On March 1, 2018, President Trump announced that the US plans to impose tariffs on steel and aluminum imports. Markets around the world were shocked by the news, with major US indices declining more than 1% just when it looked like they were recovering from the February downturn. Why did markets react so strongly? Is this a more serious threat going forward? In a word, yes.
First, let's define what's going on and why it matters.
A closer look at tariffs.
The good. Tariffs are a charge on imports—essentially, a tax. Say a ton of steel costs $100. The 25% tariff Trump proposed would require the seller to pay $25 to the US government. That would, in effect, mean the seller has to choose between selling the steel for $75, raising the price to $125 to net the same amount, or doing something in between. Practically, sellers will raise prices. This is the desired outcome, as it will allow producers here in the US to sell their products for higher prices. Therefore, these tariffs are good for the steel and aluminum industries.
The bad. The problem is that they are bad for anyone else that uses steel or aluminum, such as car manufacturers, builders, and the energy industry. Their input costs have just gone up substantially. According to a UBS analyst, Ford's costs just went up by $300 million, while GM's went up by $200 million. Other companies will be similarly impacted.
Companies like Ford and GM will have two choices here: 1) they can raise prices, which will start to push up inflation; or 2) they can eat the higher costs and make less money.
Either way, this is bad for the stock market, as it plays out across the economy. Both higher inflation and lower profits make stocks worth less—hence, the market reactions around the world.
Waiting for the world to react.
These are only the first-order effects, of course. The next shoe to drop will be how other countries respond. If we are lucky, they will take legal action through multilateral bodies such as the World Trade Organization, which will result in negotiations. If we are unlucky, they will start imposing retaliatory tariffs of their own, targeted to cause maximum pain to the US economy. We don't know what those will be, but we can be quite sure they will be designed to hit the US economy as hard as possible, to force us to remove the tariffs. This is how trade wars start, so it will be critical to watch those responses.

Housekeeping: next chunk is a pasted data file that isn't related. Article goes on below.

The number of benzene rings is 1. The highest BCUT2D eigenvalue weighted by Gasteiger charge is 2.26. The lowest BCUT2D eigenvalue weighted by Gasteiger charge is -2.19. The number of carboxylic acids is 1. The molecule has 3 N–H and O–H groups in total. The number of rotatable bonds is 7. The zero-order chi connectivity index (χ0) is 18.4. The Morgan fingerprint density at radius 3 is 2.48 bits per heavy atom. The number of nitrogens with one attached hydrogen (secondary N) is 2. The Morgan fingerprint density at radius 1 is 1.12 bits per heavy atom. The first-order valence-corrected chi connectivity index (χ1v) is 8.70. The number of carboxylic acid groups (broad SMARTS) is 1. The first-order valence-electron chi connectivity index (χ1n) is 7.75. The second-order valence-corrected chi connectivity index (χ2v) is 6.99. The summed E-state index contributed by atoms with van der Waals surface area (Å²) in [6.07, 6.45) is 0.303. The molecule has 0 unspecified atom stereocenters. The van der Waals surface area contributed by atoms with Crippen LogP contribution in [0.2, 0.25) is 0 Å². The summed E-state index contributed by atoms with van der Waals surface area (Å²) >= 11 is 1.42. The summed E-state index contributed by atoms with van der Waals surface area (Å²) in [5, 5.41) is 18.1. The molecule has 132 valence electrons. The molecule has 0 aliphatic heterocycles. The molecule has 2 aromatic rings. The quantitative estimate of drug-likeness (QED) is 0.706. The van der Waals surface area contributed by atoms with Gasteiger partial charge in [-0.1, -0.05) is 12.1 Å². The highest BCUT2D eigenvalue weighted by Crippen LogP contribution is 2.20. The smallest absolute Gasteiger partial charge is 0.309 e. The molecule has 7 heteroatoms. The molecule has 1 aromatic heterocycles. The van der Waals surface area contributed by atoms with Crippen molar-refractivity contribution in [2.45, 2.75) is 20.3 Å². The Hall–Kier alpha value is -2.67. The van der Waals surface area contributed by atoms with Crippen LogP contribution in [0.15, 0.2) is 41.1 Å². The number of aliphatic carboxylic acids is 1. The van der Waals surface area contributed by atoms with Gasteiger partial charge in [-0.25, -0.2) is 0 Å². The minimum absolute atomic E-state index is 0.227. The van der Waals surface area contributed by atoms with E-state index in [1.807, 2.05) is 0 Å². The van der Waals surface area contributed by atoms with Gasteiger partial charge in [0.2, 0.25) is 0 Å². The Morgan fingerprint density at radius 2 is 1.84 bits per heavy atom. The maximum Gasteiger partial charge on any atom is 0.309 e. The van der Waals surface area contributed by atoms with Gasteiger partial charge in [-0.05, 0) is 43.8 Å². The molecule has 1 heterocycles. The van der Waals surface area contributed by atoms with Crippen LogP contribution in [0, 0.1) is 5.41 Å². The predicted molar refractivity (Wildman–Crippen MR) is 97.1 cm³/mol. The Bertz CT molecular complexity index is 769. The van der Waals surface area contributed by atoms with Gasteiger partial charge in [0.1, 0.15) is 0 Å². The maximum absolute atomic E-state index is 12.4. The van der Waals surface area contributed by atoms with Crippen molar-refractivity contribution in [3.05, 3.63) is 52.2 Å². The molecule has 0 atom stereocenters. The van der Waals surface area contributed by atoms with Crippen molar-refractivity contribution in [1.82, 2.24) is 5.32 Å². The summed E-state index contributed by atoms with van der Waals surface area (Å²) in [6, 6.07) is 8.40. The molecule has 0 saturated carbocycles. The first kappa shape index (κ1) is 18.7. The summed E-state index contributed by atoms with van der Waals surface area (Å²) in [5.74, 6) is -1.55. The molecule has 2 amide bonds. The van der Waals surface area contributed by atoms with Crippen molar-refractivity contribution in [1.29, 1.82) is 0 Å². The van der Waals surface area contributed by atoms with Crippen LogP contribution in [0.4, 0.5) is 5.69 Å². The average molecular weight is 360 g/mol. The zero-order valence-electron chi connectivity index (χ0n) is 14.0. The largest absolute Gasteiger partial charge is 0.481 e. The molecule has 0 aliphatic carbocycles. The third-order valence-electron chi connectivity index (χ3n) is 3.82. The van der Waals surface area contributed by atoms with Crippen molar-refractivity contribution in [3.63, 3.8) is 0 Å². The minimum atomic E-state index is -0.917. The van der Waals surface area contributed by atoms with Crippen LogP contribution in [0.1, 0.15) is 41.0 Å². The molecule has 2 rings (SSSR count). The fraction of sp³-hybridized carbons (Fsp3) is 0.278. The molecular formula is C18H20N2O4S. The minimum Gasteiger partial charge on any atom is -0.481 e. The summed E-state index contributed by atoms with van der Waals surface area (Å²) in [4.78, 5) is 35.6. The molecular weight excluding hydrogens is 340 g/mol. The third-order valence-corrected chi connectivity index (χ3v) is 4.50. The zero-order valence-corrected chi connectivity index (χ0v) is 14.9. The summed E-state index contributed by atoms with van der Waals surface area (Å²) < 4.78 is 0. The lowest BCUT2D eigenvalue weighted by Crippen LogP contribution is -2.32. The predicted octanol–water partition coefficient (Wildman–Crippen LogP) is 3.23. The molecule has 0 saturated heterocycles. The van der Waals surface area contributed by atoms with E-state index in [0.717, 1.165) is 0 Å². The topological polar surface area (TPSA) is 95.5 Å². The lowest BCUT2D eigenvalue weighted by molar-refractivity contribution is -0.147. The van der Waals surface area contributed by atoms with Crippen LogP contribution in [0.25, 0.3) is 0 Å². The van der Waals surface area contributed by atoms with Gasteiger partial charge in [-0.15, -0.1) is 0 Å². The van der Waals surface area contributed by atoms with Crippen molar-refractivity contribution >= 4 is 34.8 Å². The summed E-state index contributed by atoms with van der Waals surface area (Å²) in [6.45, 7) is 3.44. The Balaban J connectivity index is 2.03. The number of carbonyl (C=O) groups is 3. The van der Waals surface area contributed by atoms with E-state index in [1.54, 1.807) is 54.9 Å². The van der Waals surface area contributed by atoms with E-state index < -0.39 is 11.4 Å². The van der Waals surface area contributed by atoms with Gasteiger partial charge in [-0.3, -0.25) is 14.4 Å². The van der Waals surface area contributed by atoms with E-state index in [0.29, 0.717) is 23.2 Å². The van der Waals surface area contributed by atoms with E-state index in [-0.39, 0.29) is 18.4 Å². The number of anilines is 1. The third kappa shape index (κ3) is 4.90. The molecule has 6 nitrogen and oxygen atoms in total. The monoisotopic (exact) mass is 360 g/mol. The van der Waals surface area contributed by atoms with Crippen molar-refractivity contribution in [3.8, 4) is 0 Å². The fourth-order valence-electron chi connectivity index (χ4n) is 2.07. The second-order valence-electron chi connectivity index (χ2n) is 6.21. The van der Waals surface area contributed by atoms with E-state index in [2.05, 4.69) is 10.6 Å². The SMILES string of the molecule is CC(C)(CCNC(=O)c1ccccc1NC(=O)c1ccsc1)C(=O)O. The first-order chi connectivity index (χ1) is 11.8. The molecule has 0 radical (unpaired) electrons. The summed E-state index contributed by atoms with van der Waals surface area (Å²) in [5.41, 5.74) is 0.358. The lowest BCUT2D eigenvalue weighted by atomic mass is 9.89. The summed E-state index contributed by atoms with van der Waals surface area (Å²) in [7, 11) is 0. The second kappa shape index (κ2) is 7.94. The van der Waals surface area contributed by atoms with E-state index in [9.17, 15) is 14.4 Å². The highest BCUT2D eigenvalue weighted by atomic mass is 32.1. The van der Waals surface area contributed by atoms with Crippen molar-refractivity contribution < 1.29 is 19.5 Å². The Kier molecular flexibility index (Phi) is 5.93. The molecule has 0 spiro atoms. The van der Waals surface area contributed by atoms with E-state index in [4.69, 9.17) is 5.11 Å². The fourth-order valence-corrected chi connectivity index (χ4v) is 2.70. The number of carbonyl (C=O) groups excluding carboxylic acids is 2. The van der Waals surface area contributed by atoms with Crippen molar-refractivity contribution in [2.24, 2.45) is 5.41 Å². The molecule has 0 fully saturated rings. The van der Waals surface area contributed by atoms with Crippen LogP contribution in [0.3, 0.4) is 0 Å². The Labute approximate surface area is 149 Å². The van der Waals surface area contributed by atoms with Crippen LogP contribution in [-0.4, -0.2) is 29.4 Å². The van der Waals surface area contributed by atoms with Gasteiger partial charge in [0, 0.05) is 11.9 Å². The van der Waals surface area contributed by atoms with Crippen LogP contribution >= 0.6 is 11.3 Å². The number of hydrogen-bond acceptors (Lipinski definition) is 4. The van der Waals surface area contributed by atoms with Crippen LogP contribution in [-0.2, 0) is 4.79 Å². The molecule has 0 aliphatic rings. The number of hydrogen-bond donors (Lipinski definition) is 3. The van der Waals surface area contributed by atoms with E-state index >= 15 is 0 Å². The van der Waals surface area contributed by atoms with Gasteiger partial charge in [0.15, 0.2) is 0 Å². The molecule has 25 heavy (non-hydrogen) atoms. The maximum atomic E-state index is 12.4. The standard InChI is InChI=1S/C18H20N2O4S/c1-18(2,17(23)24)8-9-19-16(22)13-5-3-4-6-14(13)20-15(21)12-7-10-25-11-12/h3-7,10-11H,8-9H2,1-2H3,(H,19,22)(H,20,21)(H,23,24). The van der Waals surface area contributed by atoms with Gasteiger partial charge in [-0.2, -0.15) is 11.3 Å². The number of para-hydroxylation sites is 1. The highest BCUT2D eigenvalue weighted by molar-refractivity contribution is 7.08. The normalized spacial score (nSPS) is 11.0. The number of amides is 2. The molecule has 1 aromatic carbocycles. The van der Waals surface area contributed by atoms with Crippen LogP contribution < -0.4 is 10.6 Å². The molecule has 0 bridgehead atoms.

The next set of effects will be geopolitical. When you look at the actual sources of steel and aluminum imports, Canada tops the list. By angering and damaging our closest neighbor—at the same time as we are trying to renegotiate NAFTA—the possible damage just increases.
The net effect of the tariffs will be economic damage, higher inflation, and greater geopolitical uncertainty. On the corporate side, it will mean lower profits for the vast majority of companies. On the consumer side, it will mean higher prices for many goods, and likely, lost jobs in export industries.
Pay attention, but don't panic.
That said, there is a real possibility that this is either a trial balloon or a negotiating tactic. The US has tried to impose tariffs before, only to pull back as the costs became clear. Trump's announcement is not the same as actual action. This could all pass away, particularly as the rapid market response shows very clearly the potential costs. It is too early to be overly concerned, but we should definitely pay attention.
I hope this has answered some of the questions you may have about Trump's proposed tariffs. As a guest blogger, I'm unable to respond to comments posted below, but if you have any questions about how this could potentially impact you or your business, please feel free to contact me directly and I will be happy to help!
Kristen Zavaski is a guest blogger, representing Axial Financial Group in Burlington, MA. She offers securities as a Registered Representative of Commonwealth Financial Network, Member FINRA/SIPC. CRR, LLP (also represented as CRR, CRR CPA), Axial Financial Group, and Commonwealth Financial Network are separate and unrelated entities. Kristen can be reached at 781-273-1400 or email@example.com. This material has been provided for general informational purposes only and does not constitute either tax or legal advice. Although we go to great lengths to make sure our information is accurate and useful, we recommend that you consult a tax preparer, professional tax advisor, or lawyer. Certain sections of this commentary contain forward-looking statements based on our reasonable expectations, estimates, projections, and assumptions. Forward-looking statements are not guarantees of future performance and involve certain risks and uncertainties, which are difficult to predict.